Monday, April 7, 2008
Red and Yellow, Black and White (Part 4-Final)
By Taft Ayers
The sin of racism among the churches of Christ needs to be exposed for what it is. It is a failure to respect man as a bona fide member of the human family regardless of color. It is a robbing of elemental rights. It is a failure to openly accept a person as a child of God into the body of Christ. In the extreme form, racism is to the religious and racial bigot what alcohol is to the alcoholic. Both will feed upon prejudice. When taken away from them, both will lose their identity and panic into emotional insecurity.
Prejudice, just like all sins, is against God. Preachers and church folks need to cooperate in order to seek wholesome company of people that may be from other ethnic groups. We need to be sincere social contacts. We must try our hardest to not cultivate friendships with other races merely to build up church attendance and promote pseudo movements out of diversity. If our churches get bigger, then that will be a welcomed result, but never should it be the intent to start with.
Jesus Christ was color blind, money blind and status blind. In John 4 Jesus crossed the barriers of sex, race, morals, history and culture. He did all of this to save a woman and a town at Jacob’s well. His enemies even admitted this in Matthew 22:16. Christ never did anything by accident. One cannot love God by hating his fellow man. Jesus made the fatherhood of God the center of everything giving the idea of "father" new depth and content. Jesus himself felt the sting of prejudice. He did not respond.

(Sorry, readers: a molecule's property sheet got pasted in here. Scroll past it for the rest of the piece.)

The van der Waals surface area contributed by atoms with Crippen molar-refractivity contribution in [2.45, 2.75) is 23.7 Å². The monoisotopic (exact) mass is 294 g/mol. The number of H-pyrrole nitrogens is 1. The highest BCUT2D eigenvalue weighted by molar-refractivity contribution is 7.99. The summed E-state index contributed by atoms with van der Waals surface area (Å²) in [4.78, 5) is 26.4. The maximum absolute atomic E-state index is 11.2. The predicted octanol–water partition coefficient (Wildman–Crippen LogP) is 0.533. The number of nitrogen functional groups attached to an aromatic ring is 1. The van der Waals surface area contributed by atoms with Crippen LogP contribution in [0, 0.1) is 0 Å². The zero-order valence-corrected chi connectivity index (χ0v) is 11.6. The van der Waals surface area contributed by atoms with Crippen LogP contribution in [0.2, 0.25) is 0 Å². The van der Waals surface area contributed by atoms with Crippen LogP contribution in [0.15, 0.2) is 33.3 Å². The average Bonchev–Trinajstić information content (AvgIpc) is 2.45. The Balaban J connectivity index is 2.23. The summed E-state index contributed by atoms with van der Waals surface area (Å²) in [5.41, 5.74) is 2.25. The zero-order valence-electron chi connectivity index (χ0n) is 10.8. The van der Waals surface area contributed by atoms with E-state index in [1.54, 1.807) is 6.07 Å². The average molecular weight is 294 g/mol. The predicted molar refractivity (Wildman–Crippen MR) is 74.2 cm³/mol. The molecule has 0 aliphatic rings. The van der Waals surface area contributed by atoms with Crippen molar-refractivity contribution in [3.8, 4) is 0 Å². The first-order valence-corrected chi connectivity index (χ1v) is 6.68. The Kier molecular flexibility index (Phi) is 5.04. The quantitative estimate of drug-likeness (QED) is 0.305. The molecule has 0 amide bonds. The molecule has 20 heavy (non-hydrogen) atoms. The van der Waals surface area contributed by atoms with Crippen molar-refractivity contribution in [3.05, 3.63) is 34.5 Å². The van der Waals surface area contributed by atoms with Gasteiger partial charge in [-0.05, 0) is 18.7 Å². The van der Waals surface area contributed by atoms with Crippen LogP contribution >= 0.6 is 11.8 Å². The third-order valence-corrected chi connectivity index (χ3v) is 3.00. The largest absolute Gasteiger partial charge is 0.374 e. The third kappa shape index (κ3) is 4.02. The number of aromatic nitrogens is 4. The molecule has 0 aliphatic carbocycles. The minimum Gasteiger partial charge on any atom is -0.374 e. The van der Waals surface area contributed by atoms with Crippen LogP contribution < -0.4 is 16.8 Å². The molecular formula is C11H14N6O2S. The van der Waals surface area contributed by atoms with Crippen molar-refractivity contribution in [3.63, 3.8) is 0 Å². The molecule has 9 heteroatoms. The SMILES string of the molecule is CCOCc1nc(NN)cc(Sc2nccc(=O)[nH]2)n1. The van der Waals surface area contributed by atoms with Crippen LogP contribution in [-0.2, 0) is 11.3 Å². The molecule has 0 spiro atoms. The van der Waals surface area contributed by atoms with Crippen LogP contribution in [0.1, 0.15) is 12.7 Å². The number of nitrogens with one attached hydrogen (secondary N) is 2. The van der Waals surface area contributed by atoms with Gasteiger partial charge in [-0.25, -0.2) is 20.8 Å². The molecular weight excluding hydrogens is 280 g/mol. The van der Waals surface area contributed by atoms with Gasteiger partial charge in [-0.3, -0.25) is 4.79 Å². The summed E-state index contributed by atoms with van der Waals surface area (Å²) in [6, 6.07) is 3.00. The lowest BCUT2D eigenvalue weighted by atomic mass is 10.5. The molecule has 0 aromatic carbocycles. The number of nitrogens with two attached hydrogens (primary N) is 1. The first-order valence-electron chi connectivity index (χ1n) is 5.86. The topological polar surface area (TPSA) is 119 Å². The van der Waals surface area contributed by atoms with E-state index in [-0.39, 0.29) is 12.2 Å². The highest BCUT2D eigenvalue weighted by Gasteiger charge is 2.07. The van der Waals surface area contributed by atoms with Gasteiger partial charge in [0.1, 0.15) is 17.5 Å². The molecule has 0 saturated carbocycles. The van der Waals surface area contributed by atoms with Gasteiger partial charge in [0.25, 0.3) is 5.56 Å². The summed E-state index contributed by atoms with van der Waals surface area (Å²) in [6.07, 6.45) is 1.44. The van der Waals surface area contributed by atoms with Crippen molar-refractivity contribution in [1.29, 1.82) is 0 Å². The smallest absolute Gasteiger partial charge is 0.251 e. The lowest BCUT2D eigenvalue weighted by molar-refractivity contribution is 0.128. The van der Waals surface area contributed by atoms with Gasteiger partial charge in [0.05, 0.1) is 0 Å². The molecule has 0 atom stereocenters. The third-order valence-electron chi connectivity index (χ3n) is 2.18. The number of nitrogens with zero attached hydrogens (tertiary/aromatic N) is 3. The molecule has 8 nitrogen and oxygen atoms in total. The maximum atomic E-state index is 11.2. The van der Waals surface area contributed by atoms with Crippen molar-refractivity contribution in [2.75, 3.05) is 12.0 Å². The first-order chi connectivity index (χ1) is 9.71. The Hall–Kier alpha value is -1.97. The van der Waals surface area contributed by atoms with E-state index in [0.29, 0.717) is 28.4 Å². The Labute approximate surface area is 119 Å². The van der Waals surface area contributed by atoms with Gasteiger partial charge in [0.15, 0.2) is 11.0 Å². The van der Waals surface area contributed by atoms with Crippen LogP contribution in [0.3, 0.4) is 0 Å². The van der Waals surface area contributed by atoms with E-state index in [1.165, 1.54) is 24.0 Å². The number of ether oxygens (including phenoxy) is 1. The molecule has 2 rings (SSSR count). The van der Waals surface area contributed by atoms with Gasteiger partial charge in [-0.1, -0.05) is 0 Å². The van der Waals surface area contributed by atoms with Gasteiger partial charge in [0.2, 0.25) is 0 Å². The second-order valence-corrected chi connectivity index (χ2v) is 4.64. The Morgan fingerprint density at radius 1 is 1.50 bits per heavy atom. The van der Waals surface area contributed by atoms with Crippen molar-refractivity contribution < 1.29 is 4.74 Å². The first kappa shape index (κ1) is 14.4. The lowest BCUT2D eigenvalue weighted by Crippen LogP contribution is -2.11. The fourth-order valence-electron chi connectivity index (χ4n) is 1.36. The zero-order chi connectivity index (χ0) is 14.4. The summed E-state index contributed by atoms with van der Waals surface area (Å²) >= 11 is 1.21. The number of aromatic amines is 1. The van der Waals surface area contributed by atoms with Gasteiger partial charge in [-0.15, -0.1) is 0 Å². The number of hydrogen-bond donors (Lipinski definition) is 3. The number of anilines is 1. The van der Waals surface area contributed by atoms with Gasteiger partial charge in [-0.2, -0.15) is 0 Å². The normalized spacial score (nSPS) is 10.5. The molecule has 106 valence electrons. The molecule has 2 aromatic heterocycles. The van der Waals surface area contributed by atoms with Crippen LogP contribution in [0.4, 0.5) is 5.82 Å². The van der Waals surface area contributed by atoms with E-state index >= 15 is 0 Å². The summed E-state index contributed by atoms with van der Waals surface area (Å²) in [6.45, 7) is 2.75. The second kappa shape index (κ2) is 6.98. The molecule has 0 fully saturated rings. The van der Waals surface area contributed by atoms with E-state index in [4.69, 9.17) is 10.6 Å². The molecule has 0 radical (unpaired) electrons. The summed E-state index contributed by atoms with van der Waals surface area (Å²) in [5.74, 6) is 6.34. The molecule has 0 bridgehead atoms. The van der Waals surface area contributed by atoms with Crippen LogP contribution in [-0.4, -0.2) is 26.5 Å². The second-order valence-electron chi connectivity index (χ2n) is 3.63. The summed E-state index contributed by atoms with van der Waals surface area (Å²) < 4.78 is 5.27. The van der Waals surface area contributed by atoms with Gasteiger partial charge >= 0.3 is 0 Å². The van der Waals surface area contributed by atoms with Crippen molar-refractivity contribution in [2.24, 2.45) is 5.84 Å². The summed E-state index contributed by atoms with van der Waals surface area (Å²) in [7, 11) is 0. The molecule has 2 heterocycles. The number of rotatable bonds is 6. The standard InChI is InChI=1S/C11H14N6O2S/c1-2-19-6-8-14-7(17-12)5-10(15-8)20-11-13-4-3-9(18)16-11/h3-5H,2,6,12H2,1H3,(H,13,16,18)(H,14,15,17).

Racism is wrong on both sides. Religion (man-made) is guilty of many mistakes. Whites have given non-whites sympathy and money, but not equality. Men must be changed from within. The non-white must understand the white and they must do the same. This requires time, effort and education. What if the Lord returns to see us segregated on both sides of the cross and professing to wear His name? We must remember that Jesus loves the little children, "all the children of the world. Red and yellow, black and white."